Loving this @gsumagazine story about Georgia wines and the @GeorgiaStateU alumni uncorking the industry @joshuagrotheer Joshua Grotheer Excellent testimonial from Dr. Angela Hall-Godsey in @gsumagazine’s article on helicopter parenting in higher ed @bard387 Donna Wroble

VISIT US ONLINE AT MAGAZINE.GSU.EDU Follow us on Facebook at GSUMagazine


It was with great interest and pleasure that we read the article about the wine industry in White County. I do want to let you know of an error in the article. The first gold rush in the United States began, as you mentioned, in White County; however, the date was 1828, long before the California ‘49ers or the Alaskan strikes of the 1890s. Jennie Inglis, White County Chamber of Commerce Editor’s Note: We regret the omission and the error.

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On the day Dr. King was killed, I didn’t attend class. My professor counted this against me, and my father was ready to go have a talk with him. Fortunately, he was dissuaded and I continued my education without his “help.” Karen Nelson McCarthy (B.A. ‘71)

Summer 2016, Vol 7, Number 2 Publisher Don Hale Executive Editor Andrea Jones Editor William Inman Contributors Perri Campis (M.P.P. ‘16) Alexis Green (B.A. ‘16) LaTina Emerson, Charles McNair, Tony Rehagen, Anna Varela Copy Editor Ben Hodges (B.A. ‘08) Creative Director José Reyes for Metaleap Creative Associate Creative Director Eric Capossela Designer Harold Velarde Contributing Illustrators Joe Ciardiello, Adam Cruft, Andy Friedman, Joe McKendry, Diego Patiño, Thomas Porostocky Contributing Photographers Ryan Hayslip, Greg Kahn, Matt Kalinowski, Ben Rollins Send address changes to: Georgia State University Gifts and Records P.O. Box 3963 Atlanta Ga. 30302-3963 Fax: 404-413-3441 e-mail: Send letters to the editor and story ideas to: William Inman, editor, Georgia State University Magazine P.O. Box 3983 Atlanta Ga. 30302-3983 Fax: 404-413-1381 e-mail: Georgia State University Magazine is published four times annually by Georgia State University. The magazine is dedicated to communicating and promoting the high level of academic achievement, research, faculty scholarship and teaching, and service at Georgia State University, as well as the outstanding accomplishments of its alumni and the intellectual, cultural, social and athletic endeavors of Georgia State University’s vibrant and diverse student body. © 2016 Georgia State University

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CAMPUS BIG DATA INSIGHT Robinson College partners with leading financial institutions to form new institute focused on analytics. Starr Companies, a global insurance and investment organization, and SunTrust Banks Inc., a national financial services company, have teamed to create the new Institute for Insight at the J. Mack Robinson College of Business. The Institute for Insight brings students and institutions together to explore new business opportunities that can be drawn from big data analytics. The institute is home to the Robinson College’s newest specialized master’s degree, the master of science in analytics. The degree combines “hard skills” in statistics, computer science and business along with “soft skills” through a deep immersion program where students work with experienced industry data scientists and Georgia State researchers in the institute’s Insight Lab. The institute is being built around an interdisciplinary research faculty. “Through the Institute for Insight, Robinson is exploring and solving data issues, dissecting the problems and creating management plans,” said Richard Phillips, dean of the Robinson College. “Students master a set of mathematical, computational and statistical methods that are then applied in a variety of settings, including marketing analytics, health analytics and risk analytics.” LONG TO STEP DOWN College of Arts and Sciences Dean William Long’s tenure has been marked by success and growth. Dr. William Long has announced he will step down from the deanCONT’D ON P.9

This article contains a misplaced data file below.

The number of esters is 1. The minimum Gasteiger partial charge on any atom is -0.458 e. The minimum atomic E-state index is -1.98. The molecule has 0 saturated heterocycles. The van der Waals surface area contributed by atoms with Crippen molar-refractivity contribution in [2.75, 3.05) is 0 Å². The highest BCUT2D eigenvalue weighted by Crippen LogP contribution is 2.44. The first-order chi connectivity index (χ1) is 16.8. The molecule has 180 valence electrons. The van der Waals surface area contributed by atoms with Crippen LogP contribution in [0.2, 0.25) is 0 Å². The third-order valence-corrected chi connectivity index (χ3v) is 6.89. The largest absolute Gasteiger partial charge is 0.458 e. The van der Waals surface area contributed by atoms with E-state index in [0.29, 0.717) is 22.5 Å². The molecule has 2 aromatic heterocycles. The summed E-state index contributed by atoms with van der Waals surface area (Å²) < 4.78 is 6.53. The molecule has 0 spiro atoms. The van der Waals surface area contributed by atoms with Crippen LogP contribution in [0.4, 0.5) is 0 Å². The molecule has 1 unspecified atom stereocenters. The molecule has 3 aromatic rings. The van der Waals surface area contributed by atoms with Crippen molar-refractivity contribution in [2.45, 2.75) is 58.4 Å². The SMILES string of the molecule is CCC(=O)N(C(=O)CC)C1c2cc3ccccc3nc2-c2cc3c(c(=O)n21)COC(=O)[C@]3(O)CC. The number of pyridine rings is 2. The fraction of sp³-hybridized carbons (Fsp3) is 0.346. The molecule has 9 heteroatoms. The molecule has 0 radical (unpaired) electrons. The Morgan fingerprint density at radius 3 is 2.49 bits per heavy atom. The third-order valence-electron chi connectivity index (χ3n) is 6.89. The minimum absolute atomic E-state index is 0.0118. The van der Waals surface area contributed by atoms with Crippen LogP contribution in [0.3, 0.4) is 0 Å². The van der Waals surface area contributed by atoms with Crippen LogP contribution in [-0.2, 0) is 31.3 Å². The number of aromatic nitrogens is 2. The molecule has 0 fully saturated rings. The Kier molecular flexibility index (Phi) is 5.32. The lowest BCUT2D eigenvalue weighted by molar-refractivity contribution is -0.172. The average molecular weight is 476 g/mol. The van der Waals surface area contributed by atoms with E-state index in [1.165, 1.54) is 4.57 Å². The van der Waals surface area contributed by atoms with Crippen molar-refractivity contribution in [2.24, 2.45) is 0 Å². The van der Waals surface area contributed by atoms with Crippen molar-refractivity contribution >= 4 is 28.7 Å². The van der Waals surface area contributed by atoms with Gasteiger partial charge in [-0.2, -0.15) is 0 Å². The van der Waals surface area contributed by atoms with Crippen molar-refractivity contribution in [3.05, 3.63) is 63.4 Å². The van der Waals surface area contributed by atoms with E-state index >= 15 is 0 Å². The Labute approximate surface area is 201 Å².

A GEORGIA STATE CAST Chris Escobar (B.A. ’08, M.A. ’13), the festival’s executive director since 2011, says most of his staff are Georgia State grads or students, including program director Kristy Breneman (B.A. ’10) and senior short film programmer Christina Humphrey (M.A. ’16). “The entire programming staff is from Georgia State,” Escobar said. EARLY DAYS Kay Beck, associate professor of communications, is one of the founders of the long-running film festival and is a member of the Board of Directors. ATL-CENTRIC Escobar said the festival has evolved in the last few years to create a more local experience, such as moving from nondescript multiplexes to the Plaza Theatre, the city’s oldest independently owned cinema, and showcasing locally made films. “We’ve moved away from ‘what can happen anywhere’ to ‘what can uniquely happen here in Atlanta,’” he said.

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DER COACH Head baseball coach and former German national team coach Greg Frady will be the first American elected into the German Baseball Hall of Fame. BY ALEXIS GREEN (B.A. ’16)